THE SOUTH KILDARE LOCK-OUT

by ehistoryadmin on July 25, 2014

The South Kildare lock-out

Paddy Bergin

The very air around Kilkea Castle, near Castledermot, County Kildare, is redolent of Irish history. I’m sure then, that when the members of the Parliamentary Labour Party met there recently they felt the ‘vibes’ from the long line of the Fitzgerald clan that lived there over the centuries. I am less sure that they had any knowledge of the workers who battled in the fields around the castle in the 1950’s.

The Fitzgerald’s power lay in the vast estates they had acquired in Leinster, fighting brave and bitter battles to retain them. The 1950’s heroes were landless men – farm labourers – who fought to have themselves recognized as human beings, with rights equal to all other men. For many long weeks they battled for the privilege of a half-day off every Saturday. The farmers refused to grant this, and when the workers took matters into their own hands and withdrew from the farms on Saturday afternoon’s at their own expense, they were sacked. The South Kildare strike and lock-out had begun.

The men were all members of the Federation of Rural Workers’ Union, and the secretary of the South Kildare branch was Joe Greene of Castledermot.

The parallels are there between the great struggle in Dublin in 1913 and the Kildare worker’s strike. The farmers combined to defeat their employee’s and, like the Dublin bosses they had full bellies while the workers went hungry. There was substantial financial support from workers in the bordering counties but especially from the miners in Castlecomer, and the sugar factory workers in Carlow. Despite this, the funds of the South Kildare branch became exhaustive and the strike petered out. The farmers however, hadn’t been strong enough to kill off the union. The money wasn’t there to keep Joe Greene employed and he lost his job with the union. In the long term the Kildare struggle was successful for not long afterwards a law was passed granting a half-day each week to all agricultural labourers.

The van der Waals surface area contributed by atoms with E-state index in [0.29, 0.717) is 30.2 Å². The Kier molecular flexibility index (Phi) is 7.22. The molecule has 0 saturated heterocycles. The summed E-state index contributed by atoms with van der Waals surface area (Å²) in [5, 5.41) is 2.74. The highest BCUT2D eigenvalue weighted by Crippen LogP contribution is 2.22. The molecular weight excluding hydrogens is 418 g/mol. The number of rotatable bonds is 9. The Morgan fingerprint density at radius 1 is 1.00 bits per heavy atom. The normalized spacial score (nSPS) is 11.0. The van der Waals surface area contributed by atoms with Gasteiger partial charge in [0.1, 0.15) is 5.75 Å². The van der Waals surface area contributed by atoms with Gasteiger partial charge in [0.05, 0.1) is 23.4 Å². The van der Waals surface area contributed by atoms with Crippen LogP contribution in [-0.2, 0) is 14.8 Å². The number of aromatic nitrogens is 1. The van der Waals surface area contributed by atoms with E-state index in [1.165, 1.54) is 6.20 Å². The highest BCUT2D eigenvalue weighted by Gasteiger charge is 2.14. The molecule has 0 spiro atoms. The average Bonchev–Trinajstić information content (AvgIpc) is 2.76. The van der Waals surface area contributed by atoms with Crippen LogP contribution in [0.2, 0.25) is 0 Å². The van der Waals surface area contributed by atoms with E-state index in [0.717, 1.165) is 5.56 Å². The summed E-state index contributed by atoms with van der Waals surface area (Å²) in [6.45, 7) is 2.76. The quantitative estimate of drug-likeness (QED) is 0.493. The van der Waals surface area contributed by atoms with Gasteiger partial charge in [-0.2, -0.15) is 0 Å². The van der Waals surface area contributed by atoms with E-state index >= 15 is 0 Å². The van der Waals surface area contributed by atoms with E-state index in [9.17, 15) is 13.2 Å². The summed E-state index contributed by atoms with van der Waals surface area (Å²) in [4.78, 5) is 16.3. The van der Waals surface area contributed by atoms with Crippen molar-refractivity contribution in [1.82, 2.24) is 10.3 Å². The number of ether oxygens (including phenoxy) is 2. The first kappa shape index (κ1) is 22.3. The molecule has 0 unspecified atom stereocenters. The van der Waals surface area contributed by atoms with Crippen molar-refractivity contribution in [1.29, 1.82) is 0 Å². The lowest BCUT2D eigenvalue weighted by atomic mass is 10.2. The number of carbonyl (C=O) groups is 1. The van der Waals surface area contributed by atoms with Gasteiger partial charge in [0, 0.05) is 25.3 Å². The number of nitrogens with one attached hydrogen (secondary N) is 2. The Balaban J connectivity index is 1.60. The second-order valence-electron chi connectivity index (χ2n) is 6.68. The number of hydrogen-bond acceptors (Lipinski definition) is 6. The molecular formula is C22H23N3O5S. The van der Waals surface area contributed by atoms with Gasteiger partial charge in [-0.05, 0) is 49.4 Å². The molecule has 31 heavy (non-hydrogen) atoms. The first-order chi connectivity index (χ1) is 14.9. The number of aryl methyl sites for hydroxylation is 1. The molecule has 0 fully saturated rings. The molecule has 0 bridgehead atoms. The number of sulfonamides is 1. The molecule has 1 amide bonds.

Joe Greene was a Labour Party member of Kildare County Council for many years and was secretary of the Castledermot branch of that party. He died on 10 March 1970.

I find it impossible to write about the South Kildare struggle without remembering another Labour stalwart from Kilkea, a man by the name of Jim Loughman. Jim will be best remembered as a traditional fiddler, who kept many of the old tunes alive and popularized them through his many performances on Radio Eireann. To his neighbours and many friends around Kilkea, he was “The Labour Man”. He was already a member of the party when Hugh Colohan was elected TD for Kildare. He was there to welcome William Norton when he fought his first election in that county. He helped in the election of Norton’s son Paddy, and sorrowed with the rest of us when he reneged on the party. When the Federation of Rural Workers’ was formed, Jim was one of it’s first members. Although a road worker employed by Kildare County Council, he was an enthusiastic supporter of the men on strike and a great friend of Joe Greene.

I remember meeting him at a big worker’s demonstration in Athy and when he asked me how the strike was going, I told him that our funds were almost gone. He made an appointment to meet me a few hours later and when he came back he handed me £15. That was a lot of mon in those days and I asked him where he got it. He explained that he had sold the hay which he had saved to feed his pony during the winter. He insisted that I take the money for the strike fund, and solemnly bound me not to tell Joe Greene.

Both of them are dead now so I feel free to tell the story.

Paddy Bergin, President, Irish Labour History Society. Obair. Number 2, January 1985.

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